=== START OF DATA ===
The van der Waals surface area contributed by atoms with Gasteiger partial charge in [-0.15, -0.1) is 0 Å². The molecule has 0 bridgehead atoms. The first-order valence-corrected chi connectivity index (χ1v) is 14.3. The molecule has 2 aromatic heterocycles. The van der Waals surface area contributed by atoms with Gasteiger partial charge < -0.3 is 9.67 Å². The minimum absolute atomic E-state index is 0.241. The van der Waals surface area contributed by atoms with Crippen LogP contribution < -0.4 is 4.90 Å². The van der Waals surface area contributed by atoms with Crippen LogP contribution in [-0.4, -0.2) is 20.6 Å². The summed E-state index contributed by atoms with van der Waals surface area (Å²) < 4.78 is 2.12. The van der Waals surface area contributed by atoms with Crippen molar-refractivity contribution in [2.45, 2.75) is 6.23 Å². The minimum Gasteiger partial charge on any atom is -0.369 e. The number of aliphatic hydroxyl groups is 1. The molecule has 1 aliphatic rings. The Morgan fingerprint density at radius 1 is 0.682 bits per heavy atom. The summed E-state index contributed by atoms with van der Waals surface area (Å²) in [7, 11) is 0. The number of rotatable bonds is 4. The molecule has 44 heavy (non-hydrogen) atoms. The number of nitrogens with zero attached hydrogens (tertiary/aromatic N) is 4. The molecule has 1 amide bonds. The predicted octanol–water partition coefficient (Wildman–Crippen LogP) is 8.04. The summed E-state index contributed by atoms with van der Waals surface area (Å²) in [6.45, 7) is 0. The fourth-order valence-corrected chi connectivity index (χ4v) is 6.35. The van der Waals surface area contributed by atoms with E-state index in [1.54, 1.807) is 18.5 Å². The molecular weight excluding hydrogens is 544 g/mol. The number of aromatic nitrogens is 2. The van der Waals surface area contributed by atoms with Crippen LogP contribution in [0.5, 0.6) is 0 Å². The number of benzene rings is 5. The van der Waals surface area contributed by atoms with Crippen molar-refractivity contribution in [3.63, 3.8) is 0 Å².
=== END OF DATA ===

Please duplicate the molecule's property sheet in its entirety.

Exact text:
The van der Waals surface area contributed by atoms with Gasteiger partial charge in [-0.15, -0.1) is 0 Å². The molecule has 0 bridgehead atoms. The first-order valence-corrected chi connectivity index (χ1v) is 14.3. The molecule has 2 aromatic heterocycles. The van der Waals surface area contributed by atoms with Gasteiger partial charge < -0.3 is 9.67 Å². The minimum absolute atomic E-state index is 0.241. The van der Waals surface area contributed by atoms with Crippen LogP contribution < -0.4 is 4.90 Å². The van der Waals surface area contributed by atoms with Crippen LogP contribution in [-0.4, -0.2) is 20.6 Å². The summed E-state index contributed by atoms with van der Waals surface area (Å²) < 4.78 is 2.12. The van der Waals surface area contributed by atoms with Crippen molar-refractivity contribution in [2.45, 2.75) is 6.23 Å². The minimum Gasteiger partial charge on any atom is -0.369 e. The number of aliphatic hydroxyl groups is 1. The molecule has 1 aliphatic rings. The Morgan fingerprint density at radius 1 is 0.682 bits per heavy atom. The summed E-state index contributed by atoms with van der Waals surface area (Å²) in [7, 11) is 0. The number of rotatable bonds is 4. The molecule has 44 heavy (non-hydrogen) atoms. The number of nitrogens with zero attached hydrogens (tertiary/aromatic N) is 4. The molecule has 1 amide bonds. The predicted octanol–water partition coefficient (Wildman–Crippen LogP) is 8.04. The summed E-state index contributed by atoms with van der Waals surface area (Å²) in [6.45, 7) is 0. The fourth-order valence-corrected chi connectivity index (χ4v) is 6.35. The van der Waals surface area contributed by atoms with E-state index in [1.54, 1.807) is 18.5 Å². The molecular weight excluding hydrogens is 544 g/mol. The number of aromatic nitrogens is 2. The van der Waals surface area contributed by atoms with Crippen LogP contribution in [0.5, 0.6) is 0 Å². The number of benzene rings is 5. The van der Waals surface area contributed by atoms with Crippen molar-refractivity contribution in [3.63, 3.8) is 0 Å².